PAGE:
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VOL. 133 | NO. 105 | Friday, May 25, 2018

Daily Digest

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Museum Lofts Downtown Approved for Variance

The Museum Lofts, a proposed 68-unit apartment complex Downtown located at 138 Huling Ave., received a unanimous green light from the Shelby County Board of Adjustment Wednesday, May 23, to move forward.

The Unified Development Code limits the maximum allowable density for new residential construction to 40 units per acre, so Museum Lofts LLC had to seek a variance from the board of adjustment to allow more units on the 0.6-acre lot.

The ground-up development is slated to fill one of the last remaining privately-owned parcels of land adjacent to the National Civil Rights Museum and hopes to tap into the growing demand for housing opportunities in the Downtown area.

– Patrick Lantrip

SCV, Forrest Family Appeal Ruling on Moving Monuments

The Sons of Confederate Veterans and descendants of Confederate general, slave trader and Ku Klux Klan grand wizard Nathan Bedford Forrest filed an appeal Thursday, May 24, of the Davidson County Chancery Court ruling backing the removal of Confederate monuments from two Memphis parks.

Chancellor Ellen Hobbs Lyle stayed the effect of her ruling last week in anticipation of such an appeal to the State Court of Appeals. The stay remains in effect until the appeal is decided.

Lyle ruled the city of Memphis acted legally when it sold Health Sciences Park and Memphis Park to the private, nonprofit Memphis Greenspace Inc. for $1,000 each. Memphis Greenspace then had the monuments of Forrest, Confederacy president Jefferson Davis and Confederate Army Capt. Harvey Mathes removed from the two parks.

Any sale or transfer of the monuments is on hold pending the appeal. Memphis Greenspace has had the monuments in storage at an undisclosed location since their removal last December.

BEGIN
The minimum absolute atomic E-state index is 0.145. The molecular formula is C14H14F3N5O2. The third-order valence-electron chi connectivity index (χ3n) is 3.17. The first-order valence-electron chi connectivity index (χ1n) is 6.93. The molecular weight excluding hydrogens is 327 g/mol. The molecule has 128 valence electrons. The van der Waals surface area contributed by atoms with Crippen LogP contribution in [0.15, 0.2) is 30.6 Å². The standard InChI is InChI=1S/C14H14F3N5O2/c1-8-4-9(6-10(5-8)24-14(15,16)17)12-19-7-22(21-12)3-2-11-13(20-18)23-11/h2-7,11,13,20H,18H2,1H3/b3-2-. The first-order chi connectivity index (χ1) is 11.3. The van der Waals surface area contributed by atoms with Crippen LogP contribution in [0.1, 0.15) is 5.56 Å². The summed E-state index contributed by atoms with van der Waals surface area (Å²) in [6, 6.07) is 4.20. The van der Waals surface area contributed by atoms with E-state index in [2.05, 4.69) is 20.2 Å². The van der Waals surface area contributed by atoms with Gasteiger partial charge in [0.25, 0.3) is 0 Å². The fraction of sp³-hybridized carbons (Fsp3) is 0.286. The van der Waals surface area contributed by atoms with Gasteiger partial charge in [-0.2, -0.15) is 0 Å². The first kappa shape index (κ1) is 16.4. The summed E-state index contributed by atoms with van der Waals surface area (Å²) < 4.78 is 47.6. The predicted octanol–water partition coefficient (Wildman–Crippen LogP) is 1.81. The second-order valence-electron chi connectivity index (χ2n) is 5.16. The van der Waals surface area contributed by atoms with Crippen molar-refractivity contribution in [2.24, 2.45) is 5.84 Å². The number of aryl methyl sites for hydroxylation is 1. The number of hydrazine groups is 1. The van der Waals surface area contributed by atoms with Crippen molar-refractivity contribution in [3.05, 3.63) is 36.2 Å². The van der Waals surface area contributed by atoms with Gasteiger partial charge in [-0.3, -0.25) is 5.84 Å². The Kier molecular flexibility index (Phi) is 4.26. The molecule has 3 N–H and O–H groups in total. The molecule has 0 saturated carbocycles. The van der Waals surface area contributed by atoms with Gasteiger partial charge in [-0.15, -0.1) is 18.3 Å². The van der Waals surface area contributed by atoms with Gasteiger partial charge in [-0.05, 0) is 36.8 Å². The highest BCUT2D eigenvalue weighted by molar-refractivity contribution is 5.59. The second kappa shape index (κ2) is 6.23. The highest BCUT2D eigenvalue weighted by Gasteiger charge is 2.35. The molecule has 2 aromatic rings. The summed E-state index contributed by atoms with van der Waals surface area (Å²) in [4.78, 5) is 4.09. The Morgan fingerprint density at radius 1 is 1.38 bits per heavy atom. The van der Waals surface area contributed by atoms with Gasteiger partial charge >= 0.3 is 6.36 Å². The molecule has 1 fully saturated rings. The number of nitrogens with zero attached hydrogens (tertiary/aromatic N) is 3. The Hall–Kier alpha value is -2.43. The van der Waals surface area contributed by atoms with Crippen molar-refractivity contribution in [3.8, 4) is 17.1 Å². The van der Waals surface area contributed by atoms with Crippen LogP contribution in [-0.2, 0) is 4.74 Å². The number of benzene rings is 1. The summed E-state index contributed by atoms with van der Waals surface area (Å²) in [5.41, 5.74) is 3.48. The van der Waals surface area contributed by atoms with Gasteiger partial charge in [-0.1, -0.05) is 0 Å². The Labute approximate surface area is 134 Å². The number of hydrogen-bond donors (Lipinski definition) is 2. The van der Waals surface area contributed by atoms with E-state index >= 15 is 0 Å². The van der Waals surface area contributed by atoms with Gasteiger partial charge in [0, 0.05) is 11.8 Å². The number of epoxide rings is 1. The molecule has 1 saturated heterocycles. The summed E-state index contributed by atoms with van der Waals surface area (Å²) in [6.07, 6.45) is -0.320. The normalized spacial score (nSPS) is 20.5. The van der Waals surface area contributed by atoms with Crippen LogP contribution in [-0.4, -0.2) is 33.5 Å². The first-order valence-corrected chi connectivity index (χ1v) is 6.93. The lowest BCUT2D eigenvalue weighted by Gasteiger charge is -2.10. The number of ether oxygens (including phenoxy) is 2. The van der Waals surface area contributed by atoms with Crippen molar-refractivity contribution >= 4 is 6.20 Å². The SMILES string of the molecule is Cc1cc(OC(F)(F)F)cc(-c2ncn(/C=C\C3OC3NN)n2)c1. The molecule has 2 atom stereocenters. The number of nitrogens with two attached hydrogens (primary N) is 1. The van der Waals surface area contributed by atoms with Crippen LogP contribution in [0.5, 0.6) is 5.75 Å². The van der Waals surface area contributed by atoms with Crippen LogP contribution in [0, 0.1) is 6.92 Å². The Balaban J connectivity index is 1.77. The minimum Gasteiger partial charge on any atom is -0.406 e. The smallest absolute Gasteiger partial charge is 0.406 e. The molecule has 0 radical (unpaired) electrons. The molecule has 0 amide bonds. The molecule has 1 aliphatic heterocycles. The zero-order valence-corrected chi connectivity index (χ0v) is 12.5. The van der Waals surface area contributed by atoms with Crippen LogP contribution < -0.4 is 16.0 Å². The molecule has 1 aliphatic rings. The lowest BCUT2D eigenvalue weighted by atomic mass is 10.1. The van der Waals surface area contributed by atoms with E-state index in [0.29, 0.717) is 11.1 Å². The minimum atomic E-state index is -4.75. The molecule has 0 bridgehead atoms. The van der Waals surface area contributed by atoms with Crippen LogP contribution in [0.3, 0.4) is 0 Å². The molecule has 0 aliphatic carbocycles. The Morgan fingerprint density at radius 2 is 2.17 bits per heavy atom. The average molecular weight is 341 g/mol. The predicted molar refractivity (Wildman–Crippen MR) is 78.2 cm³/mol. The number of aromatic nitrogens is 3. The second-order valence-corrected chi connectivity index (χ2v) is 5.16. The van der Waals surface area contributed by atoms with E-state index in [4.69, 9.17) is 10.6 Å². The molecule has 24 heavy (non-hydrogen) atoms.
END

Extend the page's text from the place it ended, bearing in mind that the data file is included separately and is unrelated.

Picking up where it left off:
– Bill Dries

Eight Pull Petitions For City Council Seat

Eight citizens have pulled qualifying petitions to run for the Super District 9 seat on the Memphis City Council in the Aug. 2 election.

Shelby County Schools teacher Erika Sugarmon filed May 17 for the seat vacated by Philip Spinosa earlier this month – the same seat council members appointed Joseph Ford Canale to this week pending the outcome of the special election in August.

Canale, a funeral director and Christian Brothers High School golf coach, has also pulled a qualifying petition for the race along with music producer and Realtor Charley Burch; outgoing Probate Court Clerk Paul Boyd; former Memphis City Schools board member Stephanie Gatewood; education consultant and former Achievement School District executive director Tim Ware; FedEx customer experience and innovation manager Marvin White Jr.; and Tyrone Franklin.

The deadline for candidates to file for the race is noon June 21.

– Bill Dries

Major Memphis Providers To Discuss Patient Safety

Leaders from Baptist Memorial Health Care, Methodist Le Bonheur Healthcare, Saint Francis Health Care and Regional One Health will gather for a screening of “To Err is Human: A Patient Safety Documentary” and related discussion on Friday, May 25.

The first-of-its-kind panel discussion centers on shared solutions to reduce preventable medical mistakes among health care organizations throughout the Mid-South. It will be held from 4 p.m. to 7 p.m. at Southern College of Optometry, 1245 Madison Ave.

Hosted by SCO, the Memphis Medical District Collaborative and the Memphis Business Group on Health, the event will feature a sneak preview screening of Mike Eisenberg’s film “To Err is Human.”

The film, set to be released in November, explores the United States’ third-leading cause of death: medical mistakes, which lead to as many as 440,000 preventable deaths each year. It also follows Sue Sheridan, whose family experienced a variety of medical errors that caused long-term health issues.